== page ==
The old Mount St. Francis is one of the local properties that was transformed into the town of Cold Rock back in 2012 when The Tall Man filmed in the area.

Finding Nelson in The Tall Man

In a seamless bit of movie magic, the camera pans from the Nelson train station to main street Ymir, as if side-by-side

While a local big-screen premiere looks increasingly doubtful, The Tall Man — the Jessica Biel thriller filmed in and around Nelson, Ymir, and Salmo in 2010 — can now be downloaded from Netflix and other on-line sources.

My wife-to-be and I watched it last weekend and while I probably wouldn’t have been interested had it not been shot around here, it was neat to see many local faces and places.

In the opening two minutes alone, we’re treated to cameos by Nelson’s Lucas Myers (who gets in a couple of lines as a deputy sheriff) and Pat Henman (playing a nurse stitching up a bloodied Biel), as well as shots of the Taghum and Brilliant bridges, and the Salmo valley from the air.

In a seamless bit of movie magic, the camera pans from the Nelson train station to main street Ymir, as if side-by-side (a main street with businesses on both sides, no less, thanks to some faux buildings).

Jessica Biel plays a nurse in the depressed mining town of Cold Rock, where a series of children have gone missing, allegedly swiped by a mysterious figure known as the Tall Man.

Although Cold Rock is supposed to be in Washington state, Kaslo is curiously mentioned a couple of times.

The movie makes good use of its West Kootenay backdrop: even scenes that aren’t instantly familiar as this area were in fact shot here, including interiors of the White Line truck stop at Erie, Mount St. Francis, and a house on Porto Rico Road built especially for the movie, but since disassembled. A dramatic crash was filmed outside Kokanee Creek Park.

The acting’s okay, even if the dialogue doesn’t give the actors much to work with. Multiple plot twists will keep you guessing, but all becomes more or less clear in the end.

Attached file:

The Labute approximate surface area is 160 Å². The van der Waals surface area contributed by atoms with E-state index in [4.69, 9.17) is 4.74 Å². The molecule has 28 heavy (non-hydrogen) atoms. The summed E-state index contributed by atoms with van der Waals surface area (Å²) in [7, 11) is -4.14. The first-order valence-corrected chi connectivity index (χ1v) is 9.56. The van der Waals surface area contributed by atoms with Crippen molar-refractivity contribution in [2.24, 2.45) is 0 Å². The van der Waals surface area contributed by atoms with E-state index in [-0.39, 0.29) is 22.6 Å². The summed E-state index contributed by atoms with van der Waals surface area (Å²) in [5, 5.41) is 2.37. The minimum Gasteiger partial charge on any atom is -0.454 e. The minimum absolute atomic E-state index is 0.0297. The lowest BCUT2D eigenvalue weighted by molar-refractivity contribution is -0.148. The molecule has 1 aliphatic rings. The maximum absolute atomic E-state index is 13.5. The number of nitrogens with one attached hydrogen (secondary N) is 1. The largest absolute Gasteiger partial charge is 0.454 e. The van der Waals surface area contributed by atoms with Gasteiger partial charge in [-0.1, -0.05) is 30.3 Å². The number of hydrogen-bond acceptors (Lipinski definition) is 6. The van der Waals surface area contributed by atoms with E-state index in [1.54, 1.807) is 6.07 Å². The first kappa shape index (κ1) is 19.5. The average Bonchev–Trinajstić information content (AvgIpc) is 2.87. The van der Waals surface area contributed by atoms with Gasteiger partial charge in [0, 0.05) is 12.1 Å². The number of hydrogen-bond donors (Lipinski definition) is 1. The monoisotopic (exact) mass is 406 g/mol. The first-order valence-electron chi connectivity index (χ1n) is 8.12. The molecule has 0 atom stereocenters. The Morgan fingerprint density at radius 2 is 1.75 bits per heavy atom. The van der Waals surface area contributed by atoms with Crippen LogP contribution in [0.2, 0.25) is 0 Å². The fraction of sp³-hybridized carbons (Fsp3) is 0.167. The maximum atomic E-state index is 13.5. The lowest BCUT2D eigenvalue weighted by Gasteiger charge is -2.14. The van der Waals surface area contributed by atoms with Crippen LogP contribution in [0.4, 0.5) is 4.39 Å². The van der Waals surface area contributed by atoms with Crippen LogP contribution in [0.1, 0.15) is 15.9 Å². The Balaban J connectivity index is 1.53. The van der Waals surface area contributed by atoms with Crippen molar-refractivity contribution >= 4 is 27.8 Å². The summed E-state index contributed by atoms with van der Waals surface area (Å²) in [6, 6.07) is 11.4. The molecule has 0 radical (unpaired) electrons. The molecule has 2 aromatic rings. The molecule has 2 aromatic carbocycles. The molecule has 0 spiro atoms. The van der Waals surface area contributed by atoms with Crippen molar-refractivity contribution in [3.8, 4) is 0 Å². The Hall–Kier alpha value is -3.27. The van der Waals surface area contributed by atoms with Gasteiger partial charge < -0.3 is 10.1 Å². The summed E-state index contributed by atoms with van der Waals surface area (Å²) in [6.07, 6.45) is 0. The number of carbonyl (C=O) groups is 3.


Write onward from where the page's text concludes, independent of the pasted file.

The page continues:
In addition to Biel, familiar faces include Janet Wright (Emma from Corner Gas) and William B. Davis (Cigarette Smoking Man from The X-Files).

Several other locals get credited background roles, including Nelson’s Georgia Swedish and Winlaw’s Ricardo Hubbs, who plays the diner chef. But the biggest surprise in the credits is Michelle Mungall. The Nelson-Creston MLA’s appearance is blink-and-miss, and even on freeze frame, you can’t really tell it’s her.

Mungall hadn’t yet seen the movie when I spoke to her Monday.

She explained that she and her husband attended the casting call like everyone else, curious what it would be like having a movie filmed in their backyard.

She received a couple of callbacks and then was cast — as a jeering prison inmate.

“I guess I used some of my skills from fierce debates in the legislature,” she quipped.

It was a small role, but wanting to do her best, Mungall did a bit of research by watching documentaries about women’s prisons.

Her brief scene was filmed over two full nights inside the cold Salmo curling rink, where the jail set was built. The actors playing inmates were told to wear no make-up and “look as disheveled as possible.”

Mungall says she was amazed how many takes were required. Although provided with a script for the audition, ultimately “they were looking for emotion, so it was just yell. And they asked us to do a lot of swearing.”

By the end, her voice was hoarse.

The closest Mungall got to Jessica Biel was being in the same scene, but she enjoyed rubbing shoulders with the other extras.

“It was incredibly fun,” she says. “But it would be a difficult way to make a living. It’s such a wonderful experience to have a full film production through our community and give us all the opportunity to be in the movie and employ a lot of people.”

Mungall says her turn as an actor gave her a first-hand look at the value of the film industry to BC.

While The Tall Man isn’t the best film ever shot around here, it’s far from the worst.

Producers promised a local premiere and last spring booked the Capitol Theatre and sent out invitations, but that fell through. The movie will be in limited theatre release starting on August 31, and then available on DVD and Blu-Ray on September 25.

Greg Nesteroff is a Nelson Star reporter.

 

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